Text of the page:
January 3, 2022

2022 Resolution: Focus on Canadian Stories

by Tracey Arial in Writing1 Comments

In this very personal resolution post to begin the year, I’d like to reflect on what went well last year, what will be done differently in the coming year and who I hope to be in 2022.

This is the third year of posting these intentions, and it’s super interesting to use them as a way of seeing how I’m growing and changing as a creative entrepreneur, thanks to regularly setting intentions, practicing gratitude and taking measurable actions.

I always choose a “word of the year” to reflect the overall intentions for the year. It now apparent that these words reflect a natural progression of taking lessons from one year into the intentions for the following year. My efforts to create value for potential clients in 2019 led to the word “sharing” in the 2020 resolution. Becoming more accountable by tracking wordcounts, business sprints and fundraising in 2020 led me to choose the word “peace” in 2021. Trying to figure out how to better manage time while maintaining my very ambitious creativity goals in 2021 led me to choose the word “courage” for next year.

2022 Resolution Word of the Year: Courage

The word “courage” stems directly from a feeling that I’m at the edge of my capabilities as an entrepreneur. I will need to continue stretching beyond who I am now in the coming year.

Last year’s challenges included course development, fundraising and application development. I also hired many people, which in turn necessitated learning team leadership, task delegation and automating payroll. In addition, I spent time improving the craft of writing and maintaining good governance within three separate business entities.

All of those actions must continue and expand next year while leaving time for project distribution. As I get feedback on these projects, it will be important to maintain enthusiasm and continue growing. That takes courage!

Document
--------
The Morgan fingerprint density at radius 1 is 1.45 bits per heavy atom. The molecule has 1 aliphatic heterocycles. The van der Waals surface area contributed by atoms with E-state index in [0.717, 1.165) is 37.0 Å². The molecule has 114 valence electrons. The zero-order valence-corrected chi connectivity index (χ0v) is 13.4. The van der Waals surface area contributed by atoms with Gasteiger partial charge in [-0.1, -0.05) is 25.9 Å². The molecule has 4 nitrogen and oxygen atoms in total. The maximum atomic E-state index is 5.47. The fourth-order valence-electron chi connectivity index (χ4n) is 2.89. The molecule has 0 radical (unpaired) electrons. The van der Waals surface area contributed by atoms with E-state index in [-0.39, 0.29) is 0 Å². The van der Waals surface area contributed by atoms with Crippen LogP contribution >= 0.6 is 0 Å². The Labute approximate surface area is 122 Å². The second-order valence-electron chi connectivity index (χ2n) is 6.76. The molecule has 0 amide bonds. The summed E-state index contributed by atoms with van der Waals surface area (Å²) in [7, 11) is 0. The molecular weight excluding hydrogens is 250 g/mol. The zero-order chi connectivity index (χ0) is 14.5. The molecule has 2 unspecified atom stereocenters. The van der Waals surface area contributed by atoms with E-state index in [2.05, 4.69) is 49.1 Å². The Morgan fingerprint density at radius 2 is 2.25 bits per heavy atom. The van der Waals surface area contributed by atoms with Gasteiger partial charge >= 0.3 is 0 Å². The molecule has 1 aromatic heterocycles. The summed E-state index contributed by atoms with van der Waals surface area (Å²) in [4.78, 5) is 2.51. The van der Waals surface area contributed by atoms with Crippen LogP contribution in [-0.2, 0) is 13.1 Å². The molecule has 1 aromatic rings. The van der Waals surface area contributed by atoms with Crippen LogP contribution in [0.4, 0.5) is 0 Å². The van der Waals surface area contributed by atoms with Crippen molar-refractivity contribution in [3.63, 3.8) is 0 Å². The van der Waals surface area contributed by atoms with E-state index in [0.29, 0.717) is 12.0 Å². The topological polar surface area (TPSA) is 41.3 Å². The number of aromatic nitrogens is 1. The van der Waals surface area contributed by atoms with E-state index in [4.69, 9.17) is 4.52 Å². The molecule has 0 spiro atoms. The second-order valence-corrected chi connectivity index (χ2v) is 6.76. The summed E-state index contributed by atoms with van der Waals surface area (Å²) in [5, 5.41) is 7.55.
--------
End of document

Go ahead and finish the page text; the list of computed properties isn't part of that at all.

What went well in 2021

Last year was an amazing year, with many positive and negative moments. Overall, I’m super grateful. In retrospect, I learned three important things: health counts more than ever; collaboration takes a lot of work but it’s worth the effort; and having a purpose makes it easy to get up every morning with enthusiasm.

Despite a massive health scare in May, and the chronic COVID19 pandemic fear all of us have been suffering for two years now, I am still a healthy 58-year-old woman. My health stems from eating lots of fruit and vegetables (including some I grow myself), regularly moving, and keeping gluten out of my diet, a necessity since I have celiac disease. Participating in the Food Revolution summit last February, raising funds as part of the Great Cycle Challenge in August, regularly tracking food and exercise with the My Fitness Pal and Strava apps, and purchasing food baskets from local farmers helped keep these habits top of mind. I will continue all those practices in the coming year.

Hiring and fundraising collaborations

The experience of hiring people to handle a variety of projects went very well in 2021. It’s nice to have the expertise and enthusiasm of others when you need it to make a project shine. There are definitely skills I need to develop. They include: team management, task delegation and automating paperwork. There are many talented people to work with, so I hope to keep hiring them in future years.